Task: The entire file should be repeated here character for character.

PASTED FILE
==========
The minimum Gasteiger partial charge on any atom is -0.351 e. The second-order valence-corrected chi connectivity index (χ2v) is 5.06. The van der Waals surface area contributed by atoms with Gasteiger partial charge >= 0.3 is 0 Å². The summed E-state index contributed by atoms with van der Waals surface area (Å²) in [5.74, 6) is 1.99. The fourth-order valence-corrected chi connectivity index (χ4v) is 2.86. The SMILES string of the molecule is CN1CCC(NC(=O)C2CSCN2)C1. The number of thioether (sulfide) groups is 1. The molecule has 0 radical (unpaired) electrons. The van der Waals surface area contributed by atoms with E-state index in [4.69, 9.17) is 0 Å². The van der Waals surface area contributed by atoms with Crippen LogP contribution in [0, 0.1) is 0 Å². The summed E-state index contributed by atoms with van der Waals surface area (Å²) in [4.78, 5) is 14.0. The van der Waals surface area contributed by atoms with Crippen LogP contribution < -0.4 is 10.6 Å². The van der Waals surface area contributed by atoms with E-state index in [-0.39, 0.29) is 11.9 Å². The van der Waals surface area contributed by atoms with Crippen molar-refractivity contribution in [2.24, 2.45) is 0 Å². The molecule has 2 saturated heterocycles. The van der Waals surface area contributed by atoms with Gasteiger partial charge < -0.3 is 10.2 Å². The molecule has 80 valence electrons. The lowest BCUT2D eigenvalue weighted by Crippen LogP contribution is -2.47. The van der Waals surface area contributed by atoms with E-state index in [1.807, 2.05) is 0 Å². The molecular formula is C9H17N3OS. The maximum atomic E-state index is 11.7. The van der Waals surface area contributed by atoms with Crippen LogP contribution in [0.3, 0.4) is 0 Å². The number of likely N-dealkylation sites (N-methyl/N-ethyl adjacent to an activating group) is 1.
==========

The minimum Gasteiger partial charge on any atom is -0.351 e. The second-order valence-corrected chi connectivity index (χ2v) is 5.06. The van der Waals surface area contributed by atoms with Gasteiger partial charge >= 0.3 is 0 Å². The summed E-state index contributed by atoms with van der Waals surface area (Å²) in [5.74, 6) is 1.99. The fourth-order valence-corrected chi connectivity index (χ4v) is 2.86. The SMILES string of the molecule is CN1CCC(NC(=O)C2CSCN2)C1. The number of thioether (sulfide) groups is 1. The molecule has 0 radical (unpaired) electrons. The van der Waals surface area contributed by atoms with E-state index in [4.69, 9.17) is 0 Å². The van der Waals surface area contributed by atoms with Crippen LogP contribution in [0, 0.1) is 0 Å². The summed E-state index contributed by atoms with van der Waals surface area (Å²) in [4.78, 5) is 14.0. The van der Waals surface area contributed by atoms with Crippen LogP contribution < -0.4 is 10.6 Å². The van der Waals surface area contributed by atoms with E-state index in [-0.39, 0.29) is 11.9 Å². The van der Waals surface area contributed by atoms with Crippen molar-refractivity contribution in [2.24, 2.45) is 0 Å². The molecule has 2 saturated heterocycles. The van der Waals surface area contributed by atoms with Gasteiger partial charge < -0.3 is 10.2 Å². The molecule has 80 valence electrons. The lowest BCUT2D eigenvalue weighted by Crippen LogP contribution is -2.47. The van der Waals surface area contributed by atoms with E-state index in [1.807, 2.05) is 0 Å². The molecular formula is C9H17N3OS. The maximum atomic E-state index is 11.7. The van der Waals surface area contributed by atoms with Crippen LogP contribution in [0.3, 0.4) is 0 Å². The number of likely N-dealkylation sites (N-methyl/N-ethyl adjacent to an activating group) is 1.